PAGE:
1. The WordReference Forums have moved to new forum software. (Details)

"I've known him since" or "I know him since"?

Discussion in 'English Only' started by lux_, Apr 23, 2010.

  1. lux_ Senior Member

    To say that you know a friend of yours -so you still know him, for sure- since a long time, should you say "I've known him since a long time", "i've been knowing him since a lot of time" or "I know him since a long time"?
    and is there any difference if, instead of "a long of time" I say a specif date?

    There isn't really any background, just one of my usual doubts.

    I think the former is the most correct form, but still the fact that I know the guy at the present time, makes me a little confused.
    Maybe all of them are correct?

    Someone could please shed some light on this one for me?

    Thank you very much!
    Last edited: Apr 23, 2010
  2. chamyto

    chamyto Senior Member

    Burgos, Spain
    I may be wrong , but they taught me that "since" ( and "for" ) are always used with Present Perfect . I have known since......
  3. JamesM

    JamesM à la Mod

    It should be "I've known him for a long time" or "I've known him since 1976/we were children/college." With "since" you need to give a particular condition of some kind. It is assumed that the friend is still alive.

    If the friend has died, you would say "I knew him since we were children." This is how we would indicate that he is no longer alive.
  4. mother earth Senior Member

    Atlanta, Georgia, USA
    I've known him FOR a long time",
    The other two are not correct.
    For someone you've know a long time:
    I've known him for many years, for a long time, since 1975, since we were children, since we were in grammar school, or even: since I was born.
  5. lux_ Senior Member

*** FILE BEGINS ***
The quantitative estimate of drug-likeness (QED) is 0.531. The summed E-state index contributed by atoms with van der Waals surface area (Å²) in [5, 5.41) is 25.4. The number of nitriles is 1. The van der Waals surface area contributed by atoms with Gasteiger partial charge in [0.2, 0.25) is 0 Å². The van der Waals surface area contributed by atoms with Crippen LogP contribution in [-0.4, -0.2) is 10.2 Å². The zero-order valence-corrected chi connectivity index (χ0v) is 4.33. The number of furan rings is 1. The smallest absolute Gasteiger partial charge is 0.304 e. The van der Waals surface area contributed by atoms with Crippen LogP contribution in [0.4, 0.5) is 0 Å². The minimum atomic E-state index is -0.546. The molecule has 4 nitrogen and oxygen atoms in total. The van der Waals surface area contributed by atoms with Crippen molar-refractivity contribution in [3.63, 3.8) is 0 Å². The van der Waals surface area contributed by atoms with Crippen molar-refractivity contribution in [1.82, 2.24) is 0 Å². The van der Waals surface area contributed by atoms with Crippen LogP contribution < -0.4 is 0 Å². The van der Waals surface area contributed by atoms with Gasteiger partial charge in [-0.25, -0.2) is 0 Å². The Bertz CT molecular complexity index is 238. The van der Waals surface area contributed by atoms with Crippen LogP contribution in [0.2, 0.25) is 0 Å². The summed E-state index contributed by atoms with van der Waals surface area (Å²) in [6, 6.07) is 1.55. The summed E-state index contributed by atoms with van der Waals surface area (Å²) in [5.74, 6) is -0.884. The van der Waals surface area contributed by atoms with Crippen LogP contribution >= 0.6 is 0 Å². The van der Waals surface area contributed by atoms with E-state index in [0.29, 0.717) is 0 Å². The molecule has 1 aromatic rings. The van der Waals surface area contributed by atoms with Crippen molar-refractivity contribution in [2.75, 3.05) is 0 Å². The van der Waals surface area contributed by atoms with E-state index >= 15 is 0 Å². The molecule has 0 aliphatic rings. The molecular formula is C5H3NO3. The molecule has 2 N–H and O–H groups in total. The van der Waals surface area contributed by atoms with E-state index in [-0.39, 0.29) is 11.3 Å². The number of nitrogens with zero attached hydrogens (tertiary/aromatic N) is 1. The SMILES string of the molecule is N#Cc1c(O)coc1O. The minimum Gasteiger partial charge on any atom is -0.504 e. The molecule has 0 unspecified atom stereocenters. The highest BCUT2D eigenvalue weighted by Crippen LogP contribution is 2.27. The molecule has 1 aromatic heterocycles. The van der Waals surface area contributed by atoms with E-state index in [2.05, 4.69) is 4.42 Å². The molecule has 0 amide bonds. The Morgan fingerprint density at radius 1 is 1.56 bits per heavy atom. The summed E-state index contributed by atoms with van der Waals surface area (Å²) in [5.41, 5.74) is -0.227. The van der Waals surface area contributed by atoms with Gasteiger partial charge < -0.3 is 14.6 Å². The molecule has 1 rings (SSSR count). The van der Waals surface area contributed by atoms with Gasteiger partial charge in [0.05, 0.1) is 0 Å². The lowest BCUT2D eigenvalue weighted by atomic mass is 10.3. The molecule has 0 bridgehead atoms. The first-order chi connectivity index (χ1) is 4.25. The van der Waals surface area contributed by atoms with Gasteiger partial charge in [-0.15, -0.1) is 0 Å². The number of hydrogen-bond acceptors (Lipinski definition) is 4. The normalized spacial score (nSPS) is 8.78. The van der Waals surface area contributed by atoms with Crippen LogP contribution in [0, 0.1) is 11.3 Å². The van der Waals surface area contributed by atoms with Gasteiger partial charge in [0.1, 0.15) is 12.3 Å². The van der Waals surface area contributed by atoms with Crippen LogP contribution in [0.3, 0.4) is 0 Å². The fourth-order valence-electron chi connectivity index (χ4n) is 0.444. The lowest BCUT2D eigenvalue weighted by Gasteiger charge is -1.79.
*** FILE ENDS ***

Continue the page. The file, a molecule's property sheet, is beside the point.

Thank you guys!

    But what about you there in the States, you don't really make no distinction between the past simple and the present perfect, no?
  6. mother earth Senior Member

    Atlanta, Georgia, USA
    In this example, simple past and present perfect imply something different:

    Simple past:
    I knew him for many years.
    Implies that he is dead or that you no longer have any contact with him.

    Present perfect:
    I have known him for many years.
    Implies that you still know him, it is a continuing truth.

    We would never say "I know him since"

    However, there is a vernacular where you will hear:
    "I've been knowing him all my life."
  7. lux_ Senior Member

    I see I see, thank you very much.

    And if I wanna say about someone dead "he was the smartest person I've ever met" can I use the present persect to give the meaning that till to this day I've never met anyone as smart as he was?
    Last edited: Apr 23, 2010
  8. JamesM

    JamesM à la Mod

    As I mentioned before, we would tend to use the simple past, in my opinion:

    "He was the smartest person I ever met."

    I can imagine saying:

    "He was the smartest person I've ever met."

    It sounds a little jarring to me, though.

    If the sentence were worded a little differently I can see using the present perfect:

    "I have never met a smarter person."
    Last edited: Apr 23, 2010
  9. lux_ Senior Member

    Thank you very much, I really appreciate all of your explanations!

Share This Page